Print Version of Essences Article Published

Journal of Theoretical and Philosophical PsychologyMy article, “On Essences in Constructivist Psychology,” was published in print form this week. Full reference and abstract below.

Raskin, J. D. (2011). On essences in constructivist psychologyJournal of Theoretical and Philosophical Psychology31(4), 223-239. doi: 10.1037/a0025006


The notion of essence in psychology is examined from a constructivist viewpoint. The constructivist position is summarized and differentiated from social constructionism, after which constructs are distinguished from concepts in order to position ontology and epistemology as modes of construing. After situating constructivism in relation to philosophical approaches to essences, the distinction between essences and kinds is examined and the presumed constructivist critique of essences in psychology outlined. It is argued that criticizing constructivism as an “anything goes” form of antirealism fails to grasp how constructivist psychology, by emphasizing structure and viability, does indeed place limits on the constructions people may hold. In applying a constructivist understanding of essences in general to those fundamental to human psychology, people can be seen as having three essential psychological qualities: they are closed systems, active meaning-makers, and irreducibly social beings. Yet a constructivist view also maintains that these psychological essences only hold while operating within and committed to a constructivist perspective. In other words, what counts as an essence always depends on one’s assumptions, or how one construes events. Finally, a personal construct theory model of essentialist and nonessentialist construing is introduced based on the assumption that everyone construes in both essentialist and nonessentialist ways at different times because doing so is pragmatically viable. (PsycINFO Database Record (c) 2011 APA, all rights reserved)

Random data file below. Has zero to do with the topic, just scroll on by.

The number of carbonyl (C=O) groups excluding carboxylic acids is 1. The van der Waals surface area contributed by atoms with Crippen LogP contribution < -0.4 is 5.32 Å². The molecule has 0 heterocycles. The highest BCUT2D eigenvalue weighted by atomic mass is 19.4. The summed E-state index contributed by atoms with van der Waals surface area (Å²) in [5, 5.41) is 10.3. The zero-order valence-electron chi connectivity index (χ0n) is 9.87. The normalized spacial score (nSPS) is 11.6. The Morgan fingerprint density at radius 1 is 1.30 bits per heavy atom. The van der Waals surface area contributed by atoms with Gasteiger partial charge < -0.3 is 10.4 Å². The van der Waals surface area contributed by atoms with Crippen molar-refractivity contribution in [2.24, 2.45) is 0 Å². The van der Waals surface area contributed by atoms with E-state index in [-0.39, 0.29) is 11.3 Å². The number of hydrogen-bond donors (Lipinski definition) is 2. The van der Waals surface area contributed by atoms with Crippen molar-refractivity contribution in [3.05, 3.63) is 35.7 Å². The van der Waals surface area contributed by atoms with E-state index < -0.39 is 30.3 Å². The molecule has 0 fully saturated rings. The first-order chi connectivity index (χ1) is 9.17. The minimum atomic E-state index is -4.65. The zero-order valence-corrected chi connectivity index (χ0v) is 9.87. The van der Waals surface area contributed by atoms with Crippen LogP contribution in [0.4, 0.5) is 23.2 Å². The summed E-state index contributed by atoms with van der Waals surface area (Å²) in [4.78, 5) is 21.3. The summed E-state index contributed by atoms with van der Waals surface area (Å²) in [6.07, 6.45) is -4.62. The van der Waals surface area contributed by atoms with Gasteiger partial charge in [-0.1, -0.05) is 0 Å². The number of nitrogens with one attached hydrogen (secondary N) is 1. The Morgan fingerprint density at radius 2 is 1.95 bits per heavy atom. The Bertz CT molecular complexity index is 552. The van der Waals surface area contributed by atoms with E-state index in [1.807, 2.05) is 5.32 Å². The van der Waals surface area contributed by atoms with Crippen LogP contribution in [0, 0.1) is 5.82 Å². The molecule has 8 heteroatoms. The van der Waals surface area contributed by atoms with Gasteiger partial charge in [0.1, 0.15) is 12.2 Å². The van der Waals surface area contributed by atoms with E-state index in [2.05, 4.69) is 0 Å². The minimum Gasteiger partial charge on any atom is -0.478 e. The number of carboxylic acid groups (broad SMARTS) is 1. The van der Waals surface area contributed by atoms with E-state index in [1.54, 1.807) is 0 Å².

Constructivism Lecture at TLC

I will be giving a lecture, “Constructivism and the Myth of Instructive Interaction,” at the SUNY New Paltz Teaching and Learning Center on Friday, October 21 at 11:00 AM. The lecture will address the basics of constructivist theory and constructivism’s relevance for thinking about teaching. Hope to see you there!

Here is a PDF of the PowerPoint slides for this presentation:
Constructivism and Instructive Interaction TLC

For more on constructivism, check out the website of the Constructivist Psychology Network.

Constructivist Psychology Network

PCP2011 Congress Participation

I am co-organizing the 19th International Congress on Personal Construct Psychology, which will be held in Boston July 18-22, 2o11.

At the congress, I am presenting a paper with graduate student Benjamin Brett: “Stigma and the Reverse Golden Section Among Counselors.”

I am also moderating a discussion panel entitled “Personal Construct Psychology, Radical Constructivism, and Social Constructionism–Points of Contact and Divergence.” The panel participants are Bill Warren, Jay Efran, and Sheila McNamee.